Left: Chavez with Bolivian President Morales
(Caracas, Venezuela) Venezuelan President Hugo Chavez said Sunday night that the country would impose a new tax on corporations that extract oil to increase revenues from its petroleum industry. The move is expected to raise at elast $1 billion in new revenues for Venezuela.
"We are going to create a new oil tax, called the tax on extraction," said Chavez. "The companies that are pumping oil in Venezuela are making a lot of money."
Chavez said that Venezuela also plans to raise income taxes to 50 percent from 34 percent for the largest oil companies operating along the Orinoco River, while raising taxes on natural gas firms that operate in the country.
The companies operating in the country's Faja ("heavy- oil") region- Exxon-Mobil, Chevron, ConocoPhillips, Total BP, and Statoil ASA - produce about 600,000 barrels of synthetic crude oil a day. This is transported to the coast where it is refined before being exported.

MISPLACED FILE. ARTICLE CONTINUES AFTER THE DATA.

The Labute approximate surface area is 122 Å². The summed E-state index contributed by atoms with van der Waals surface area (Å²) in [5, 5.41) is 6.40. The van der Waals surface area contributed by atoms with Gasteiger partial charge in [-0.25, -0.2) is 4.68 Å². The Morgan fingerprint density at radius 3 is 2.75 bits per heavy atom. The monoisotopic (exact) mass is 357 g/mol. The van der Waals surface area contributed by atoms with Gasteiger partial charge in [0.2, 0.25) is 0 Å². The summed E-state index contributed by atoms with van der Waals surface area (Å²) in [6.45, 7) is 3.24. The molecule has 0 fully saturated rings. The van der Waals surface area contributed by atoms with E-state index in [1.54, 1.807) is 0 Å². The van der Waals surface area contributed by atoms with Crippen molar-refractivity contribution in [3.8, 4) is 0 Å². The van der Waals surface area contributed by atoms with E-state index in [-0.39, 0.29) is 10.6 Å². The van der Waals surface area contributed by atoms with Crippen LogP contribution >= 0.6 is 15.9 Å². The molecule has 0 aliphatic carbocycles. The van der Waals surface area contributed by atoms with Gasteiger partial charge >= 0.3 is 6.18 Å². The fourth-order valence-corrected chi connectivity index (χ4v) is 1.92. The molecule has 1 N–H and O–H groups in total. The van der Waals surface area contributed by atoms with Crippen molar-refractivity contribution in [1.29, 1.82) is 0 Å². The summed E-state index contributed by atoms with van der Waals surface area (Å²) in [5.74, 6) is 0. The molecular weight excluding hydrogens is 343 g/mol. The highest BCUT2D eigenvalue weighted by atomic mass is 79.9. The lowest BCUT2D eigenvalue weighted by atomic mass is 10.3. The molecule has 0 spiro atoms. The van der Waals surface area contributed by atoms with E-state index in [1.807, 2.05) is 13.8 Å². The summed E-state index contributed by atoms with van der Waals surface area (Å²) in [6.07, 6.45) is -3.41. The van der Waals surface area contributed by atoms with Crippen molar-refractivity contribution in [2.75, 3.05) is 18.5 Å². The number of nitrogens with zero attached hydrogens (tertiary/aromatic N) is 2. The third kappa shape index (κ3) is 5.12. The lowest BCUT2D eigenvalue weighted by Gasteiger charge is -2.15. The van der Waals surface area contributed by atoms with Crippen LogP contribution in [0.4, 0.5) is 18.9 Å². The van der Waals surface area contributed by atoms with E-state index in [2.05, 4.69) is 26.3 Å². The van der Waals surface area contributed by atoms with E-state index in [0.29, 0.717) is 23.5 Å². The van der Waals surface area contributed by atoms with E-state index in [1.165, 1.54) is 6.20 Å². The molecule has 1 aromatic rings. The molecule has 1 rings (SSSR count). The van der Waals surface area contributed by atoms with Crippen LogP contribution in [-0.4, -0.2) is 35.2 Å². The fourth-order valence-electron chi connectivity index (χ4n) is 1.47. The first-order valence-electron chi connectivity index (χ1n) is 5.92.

Chavez also praised the decision by Bolivian President Evo Morales to nationalize his country's natural gas and oil industries.
"Hopefully, all Bolivians will understand that this is vital for Bolivia's future, just like what we are doing is vital for the future of Venezuela," Chavez said.
It appears that nations in the Western Hemisphere are calculating that the United States possesses neither the will nor the means to back up its traditional hemispheric hegemony with military force. This lack of a credible military threat, coupled with increasing global demand for ever more scarce oil reserves, will continue to prompt more nations to test the patience limits of US leaders.
Chavez knows that he can turn off the spigots and cause a significant disruption to the US economy, as Venezuela is the world's fifth-largest oil producer. He also likely believes that Venezuela could ride out a temporary cessation of production better than could the US.